James Joyce and Cormac McCarthy

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  • 29 Jun 2015 at 11:37 pm #7284

    cantona
    Member

    Forgive me if this has been picked up before, but, for me, the following opinions proffered by Joyce and McCarthy are similar in outlook.

    “What makes most people’s lives unhappy is some disappointed romanticism, some unrealizable or misconceived ideal. In fact you may say that idealism is the ruin of man, and if we live down to fact, primitive man had to, we would be better off …… In Ulysses I tried to keep close to fact.” (James Joyce, to his friend Arthur Power.)

    The remark about primitive man seems to especially foreshadow McCarthy’s notion of “optical democracy.”

    And the oft-quoted:
    “There’s no such thing as life without bloodshed. I think the notion that the species can be improved in some way, that everyone could live in harmony, is a really dangerous idea. Those who are afflicted with this notion are the first ones to give up their souls, their freedom. Your desire that it be that way will enslave you and make your life vacuous.” (Cormac McCarthy)


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    30 Jun 2015 at 9:26 am #7285

    Rick Wallach
    Keymaster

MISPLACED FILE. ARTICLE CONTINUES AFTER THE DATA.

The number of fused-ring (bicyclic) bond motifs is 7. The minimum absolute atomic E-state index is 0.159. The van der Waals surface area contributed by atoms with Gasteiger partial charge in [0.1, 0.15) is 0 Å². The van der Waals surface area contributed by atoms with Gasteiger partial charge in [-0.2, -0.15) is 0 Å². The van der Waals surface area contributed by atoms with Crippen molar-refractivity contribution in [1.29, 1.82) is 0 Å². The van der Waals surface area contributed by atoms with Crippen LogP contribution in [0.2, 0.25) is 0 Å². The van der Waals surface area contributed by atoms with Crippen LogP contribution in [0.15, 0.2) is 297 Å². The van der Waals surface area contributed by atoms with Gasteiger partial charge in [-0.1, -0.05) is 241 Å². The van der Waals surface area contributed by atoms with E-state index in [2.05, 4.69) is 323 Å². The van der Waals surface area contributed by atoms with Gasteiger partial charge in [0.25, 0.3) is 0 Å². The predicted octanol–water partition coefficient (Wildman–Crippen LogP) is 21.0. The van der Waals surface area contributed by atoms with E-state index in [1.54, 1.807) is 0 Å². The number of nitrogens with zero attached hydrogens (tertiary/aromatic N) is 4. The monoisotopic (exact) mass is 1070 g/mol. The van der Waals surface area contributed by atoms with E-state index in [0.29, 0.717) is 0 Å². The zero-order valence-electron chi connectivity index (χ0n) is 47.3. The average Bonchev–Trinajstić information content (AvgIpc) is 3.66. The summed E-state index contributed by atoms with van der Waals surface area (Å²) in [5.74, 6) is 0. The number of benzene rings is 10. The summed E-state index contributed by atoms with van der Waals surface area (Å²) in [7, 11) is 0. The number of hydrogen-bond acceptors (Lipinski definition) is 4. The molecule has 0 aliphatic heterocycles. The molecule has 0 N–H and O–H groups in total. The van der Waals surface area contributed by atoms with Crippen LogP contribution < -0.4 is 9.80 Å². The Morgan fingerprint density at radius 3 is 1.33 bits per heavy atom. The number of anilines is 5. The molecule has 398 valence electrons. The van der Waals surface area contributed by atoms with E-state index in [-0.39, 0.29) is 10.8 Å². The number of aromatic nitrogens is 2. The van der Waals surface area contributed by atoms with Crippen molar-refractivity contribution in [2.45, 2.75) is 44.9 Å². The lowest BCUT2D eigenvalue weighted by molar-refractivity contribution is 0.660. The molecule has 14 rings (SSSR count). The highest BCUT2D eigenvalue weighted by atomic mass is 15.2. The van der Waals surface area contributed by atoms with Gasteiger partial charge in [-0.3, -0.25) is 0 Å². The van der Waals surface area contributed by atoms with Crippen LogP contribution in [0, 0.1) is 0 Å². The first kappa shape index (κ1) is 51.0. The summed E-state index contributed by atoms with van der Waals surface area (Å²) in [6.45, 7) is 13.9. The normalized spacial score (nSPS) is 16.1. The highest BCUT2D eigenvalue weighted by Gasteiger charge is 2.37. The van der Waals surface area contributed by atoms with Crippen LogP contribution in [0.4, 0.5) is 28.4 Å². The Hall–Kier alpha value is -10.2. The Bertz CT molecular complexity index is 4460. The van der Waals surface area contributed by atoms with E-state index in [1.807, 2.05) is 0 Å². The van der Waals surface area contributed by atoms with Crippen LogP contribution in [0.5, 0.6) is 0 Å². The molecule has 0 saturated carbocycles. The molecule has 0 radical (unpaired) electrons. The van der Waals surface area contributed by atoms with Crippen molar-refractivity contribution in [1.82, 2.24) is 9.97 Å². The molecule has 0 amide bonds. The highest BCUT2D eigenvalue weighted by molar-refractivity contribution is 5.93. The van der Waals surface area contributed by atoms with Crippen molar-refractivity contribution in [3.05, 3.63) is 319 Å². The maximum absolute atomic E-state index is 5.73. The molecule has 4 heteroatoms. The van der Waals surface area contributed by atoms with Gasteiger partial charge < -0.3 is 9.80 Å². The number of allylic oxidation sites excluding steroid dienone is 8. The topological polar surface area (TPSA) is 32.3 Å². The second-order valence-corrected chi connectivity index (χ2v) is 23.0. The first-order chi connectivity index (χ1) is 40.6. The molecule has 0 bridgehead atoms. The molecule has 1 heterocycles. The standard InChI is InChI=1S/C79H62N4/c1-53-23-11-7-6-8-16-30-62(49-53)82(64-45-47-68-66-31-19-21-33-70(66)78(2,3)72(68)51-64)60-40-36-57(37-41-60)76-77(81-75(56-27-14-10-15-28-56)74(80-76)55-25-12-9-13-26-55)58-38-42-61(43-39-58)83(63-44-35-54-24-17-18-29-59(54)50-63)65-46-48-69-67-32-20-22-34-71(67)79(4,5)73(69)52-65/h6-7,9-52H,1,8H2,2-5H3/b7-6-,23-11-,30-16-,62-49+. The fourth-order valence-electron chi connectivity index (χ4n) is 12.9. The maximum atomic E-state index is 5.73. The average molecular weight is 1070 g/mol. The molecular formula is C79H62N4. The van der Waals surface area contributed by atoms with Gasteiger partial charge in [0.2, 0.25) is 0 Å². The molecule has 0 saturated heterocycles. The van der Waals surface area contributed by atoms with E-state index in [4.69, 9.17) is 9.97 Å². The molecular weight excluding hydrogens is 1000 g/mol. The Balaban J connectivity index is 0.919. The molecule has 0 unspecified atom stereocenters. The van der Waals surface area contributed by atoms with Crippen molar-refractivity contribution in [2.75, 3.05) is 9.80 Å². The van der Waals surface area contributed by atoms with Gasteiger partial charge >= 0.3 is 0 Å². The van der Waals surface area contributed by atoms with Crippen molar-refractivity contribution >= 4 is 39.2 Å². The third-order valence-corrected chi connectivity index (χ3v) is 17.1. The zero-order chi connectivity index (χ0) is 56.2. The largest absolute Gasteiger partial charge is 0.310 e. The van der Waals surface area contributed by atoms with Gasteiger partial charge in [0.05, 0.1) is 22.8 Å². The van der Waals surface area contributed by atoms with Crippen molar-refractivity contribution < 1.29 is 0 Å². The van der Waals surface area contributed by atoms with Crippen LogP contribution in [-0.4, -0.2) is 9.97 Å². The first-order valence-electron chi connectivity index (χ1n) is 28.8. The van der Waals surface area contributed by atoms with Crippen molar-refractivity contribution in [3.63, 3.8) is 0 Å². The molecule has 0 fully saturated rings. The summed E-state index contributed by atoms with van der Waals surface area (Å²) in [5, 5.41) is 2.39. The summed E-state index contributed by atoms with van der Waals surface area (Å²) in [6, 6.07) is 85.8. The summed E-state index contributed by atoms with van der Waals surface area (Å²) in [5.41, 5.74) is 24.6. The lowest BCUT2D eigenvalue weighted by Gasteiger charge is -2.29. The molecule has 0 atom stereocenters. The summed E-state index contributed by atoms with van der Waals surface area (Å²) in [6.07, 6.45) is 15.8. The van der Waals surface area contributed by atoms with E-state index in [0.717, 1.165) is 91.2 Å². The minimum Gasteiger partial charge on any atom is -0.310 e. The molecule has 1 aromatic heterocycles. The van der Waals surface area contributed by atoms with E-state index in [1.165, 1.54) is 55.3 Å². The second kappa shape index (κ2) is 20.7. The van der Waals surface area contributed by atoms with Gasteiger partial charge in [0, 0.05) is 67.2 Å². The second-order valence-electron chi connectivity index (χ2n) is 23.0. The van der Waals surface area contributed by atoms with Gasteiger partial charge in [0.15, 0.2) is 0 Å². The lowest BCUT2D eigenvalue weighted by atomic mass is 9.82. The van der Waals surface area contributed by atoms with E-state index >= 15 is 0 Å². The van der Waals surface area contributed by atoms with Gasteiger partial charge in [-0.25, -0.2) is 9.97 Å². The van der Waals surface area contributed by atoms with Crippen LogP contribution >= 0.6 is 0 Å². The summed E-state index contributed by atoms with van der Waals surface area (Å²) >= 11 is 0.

That particular point is new to me, Jim. But…um…who is this James Joyce you’re talking about?


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    30 Jun 2015 at 9:50 am #7287

    cantona
    Member

    Rick,

    Who cares? You’ve finally answered one of my posts! I can now die a happy man.


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    30 Jun 2015 at 11:26 am #7288

    Richard L.
    Member

    My hat is off to all of you Joyce/McCarthy scholars.

    Of course Rick pioneered the Ulysses/Suttree connections which, thanks to the material in the Archives, are now proven to be McCarthy’s intentions. The very excellent recent work, IRISH CATHOLIC WRITERS AND THE INVENTION OF THE AMERICAN SOUTH, quotes Rick as saying that:
    “From James Joyce’s ULYSSES, the masterpiece of Cormac McCarthy’s Appalachian canon derives its very motor power. . .”

    As for the two author quotes about idealism, I daresay that both are about political or chauvinistic idealism. Artistic idealism was something that they both believed in at the time when they produced their own respective masterpieces.


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    • This reply was modified 2 years, 6 months ago by  Richard L..
    01 Jul 2015 at 5:43 pm #7290

    Richard L.
    Member

    I’m sure anyone dropping here might already be aware of this, but since it seems especially interesting to this reader, I’ll quote the Gierniza book here, leading up to the bit about the Henry Miller ‘gnomic aorist,” which I do not recall being talked about previously in this forum.